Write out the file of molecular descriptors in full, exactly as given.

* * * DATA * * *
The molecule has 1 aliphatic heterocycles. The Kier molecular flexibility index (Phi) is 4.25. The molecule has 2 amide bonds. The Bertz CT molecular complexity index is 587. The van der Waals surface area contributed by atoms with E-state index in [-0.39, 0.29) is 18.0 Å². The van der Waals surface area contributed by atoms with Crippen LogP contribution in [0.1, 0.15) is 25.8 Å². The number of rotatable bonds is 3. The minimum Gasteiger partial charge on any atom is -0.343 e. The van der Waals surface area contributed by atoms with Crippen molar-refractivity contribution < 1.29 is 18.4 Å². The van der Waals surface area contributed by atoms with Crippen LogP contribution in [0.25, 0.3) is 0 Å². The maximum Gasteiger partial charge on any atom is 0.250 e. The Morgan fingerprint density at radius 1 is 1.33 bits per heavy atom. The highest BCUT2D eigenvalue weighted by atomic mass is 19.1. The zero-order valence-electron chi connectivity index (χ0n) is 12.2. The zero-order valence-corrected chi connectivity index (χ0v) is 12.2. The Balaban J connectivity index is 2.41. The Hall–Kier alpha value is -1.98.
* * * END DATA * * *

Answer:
The molecule has 1 aliphatic heterocycles. The Kier molecular flexibility index (Phi) is 4.25. The molecule has 2 amide bonds. The Bertz CT molecular complexity index is 587. The van der Waals surface area contributed by atoms with E-state index in [-0.39, 0.29) is 18.0 Å². The van der Waals surface area contributed by atoms with Crippen LogP contribution in [0.1, 0.15) is 25.8 Å². The number of rotatable bonds is 3. The minimum Gasteiger partial charge on any atom is -0.343 e. The van der Waals surface area contributed by atoms with Crippen molar-refractivity contribution < 1.29 is 18.4 Å². The van der Waals surface area contributed by atoms with Crippen LogP contribution in [0.25, 0.3) is 0 Å². The maximum Gasteiger partial charge on any atom is 0.250 e. The Morgan fingerprint density at radius 1 is 1.33 bits per heavy atom. The highest BCUT2D eigenvalue weighted by atomic mass is 19.1. The zero-order valence-electron chi connectivity index (χ0n) is 12.2. The zero-order valence-corrected chi connectivity index (χ0v) is 12.2. The Balaban J connectivity index is 2.41. The Hall–Kier alpha value is -1.98.